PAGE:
OVERNIGHT SUCCESS

FEDERAL EXPRESS AND FREDERICK SMITH, ITS RENEGADE CREATOR

A Pulitzer-winning journalist's hard-hitting take on Frederick W. Smith, the offbeat entrepreneur who launched and still runs Federal Express. While Trimble (The Astonishing Mr. Scripps, p. 105, etc.) had no cooperation from his subject or FedEx, he still manages to offer a detailed portrait of a businessman whose drive might give pause to yesteryear's robber barons. The son of a founder of a bus line that became part of the Greyhound system, Smith enjoyed a privileged boyhood in Memphis. After graduating from Yale, he earned a commission as a USMC officer and served with distinction in Vietnam; after discharge, the veteran joined his stepfather in a deficit-ridden aviation-supply venture based in Little Rock. By 1970, Smith became convinced that air-ground fleets operating within hub-and-spoke networks could profitably provide corporate America with overnight, door-to-door delivery of small packages or documents. Although the concept now seems obvious, it was a tough sell initially. At one point during the early 1970's, in fact, Smith falsified papers that enabled him to dip into the family trust for collateral to keep cash-strapped FedEx flying. Tried on criminal charges, he was acquitted about the time his fledgling firm broke into the black. Although some miscalculations (notably, the acquisition of Flying Tiger and the since-aborted introduction of ZapMail), plus stepped-up competition (from, among others, UPS), have cut into margins, the transnational company continues to prosper. Meanwhile, its founder (who's 48) looks for new worlds to conquer. In addition to logging Smith's business accomplishments, Trimble dishes out a full measure of dirt about his subject's checkered personal record. Covered, for example, are the twice-wed Smith's involvement in two fatal auto accidents and his estrangement from family members who once feared for their inheritances. A thorough evaluation of a capitalist whose often stormy career commands respect and attention. (Sixteen pages of b&w photographs—not seen.)

Pub Date: Feb. 1, 1993

ISBN: 0-517-58510-3

Page Count: 400

Publisher: Crown

Review Posted Online: May 20, 2010

Kirkus Reviews Issue: Dec. 15, 1992

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WHAT A WONDERFUL WORLD

A LIFETIME OF RECORDINGS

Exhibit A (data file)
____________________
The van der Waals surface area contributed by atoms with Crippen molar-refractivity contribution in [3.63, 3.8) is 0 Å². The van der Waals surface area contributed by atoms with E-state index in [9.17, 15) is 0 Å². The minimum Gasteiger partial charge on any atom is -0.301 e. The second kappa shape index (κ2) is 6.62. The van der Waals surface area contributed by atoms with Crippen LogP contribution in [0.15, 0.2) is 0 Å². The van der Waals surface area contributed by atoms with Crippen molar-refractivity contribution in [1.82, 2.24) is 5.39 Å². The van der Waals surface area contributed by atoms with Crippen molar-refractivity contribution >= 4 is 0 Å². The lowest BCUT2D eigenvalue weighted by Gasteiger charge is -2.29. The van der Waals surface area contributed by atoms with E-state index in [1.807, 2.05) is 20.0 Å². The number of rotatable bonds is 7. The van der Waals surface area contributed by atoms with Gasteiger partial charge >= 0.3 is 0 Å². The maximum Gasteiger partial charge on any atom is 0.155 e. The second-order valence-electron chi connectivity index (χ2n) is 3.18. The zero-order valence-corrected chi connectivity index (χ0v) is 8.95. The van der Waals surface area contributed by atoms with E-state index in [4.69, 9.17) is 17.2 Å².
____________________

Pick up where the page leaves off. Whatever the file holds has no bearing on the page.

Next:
Noted jazz and pop record producer Thiele offers a chatty autobiography. Aided by record-business colleague Golden, Thiele traces his career from his start as a ``pubescent, novice jazz record producer'' in the 1940s through the '50s, when he headed Coral, Dot, and Roulette Records, and the '60s, when he worked for ABC and ran the famous Impulse! jazz label. At Coral, Thiele championed the work of ``hillbilly'' singer Buddy Holly, although the only sessions he produced with Holly were marred by saccharine strings. The producer specialized in more mainstream popsters like the irrepressibly perky Teresa Brewer (who later became his fourth wife) and the bubble-machine muzak-meister Lawrence Welk. At Dot, Thiele was instrumental in recording Jack Kerouac's famous beat- generation ramblings to jazz accompaniment (recordings that Dot's president found ``pornographic''), while also overseeing a steady stream of pop hits. He then moved to the Mafia-controlled Roulette label, where he observed the ``silk-suited, pinky-ringed'' entourage who frequented the label's offices. Incredibly, however, Thiele remembers the famously hard-nosed Morris Levy, who ran the label and was eventually convicted of extortion, as ``one of the kindest, most warm-hearted, and classiest music men I have ever known.'' At ABC/Impulse!, Thiele oversaw the classic recordings of John Coltrane, although he is the first to admit that Coltrane essentially produced his own sessions. Like many producers of the day, Thiele participated in the ownership of publishing rights to some of the songs he recorded; he makes no apology for this practice, which he calls ``entirely appropriate and without any ethical conflicts.'' A pleasant, if not exactly riveting, memoir that will be of most interest to those with a thirst for cocktail-hour stories of the record biz. (25 halftones, not seen)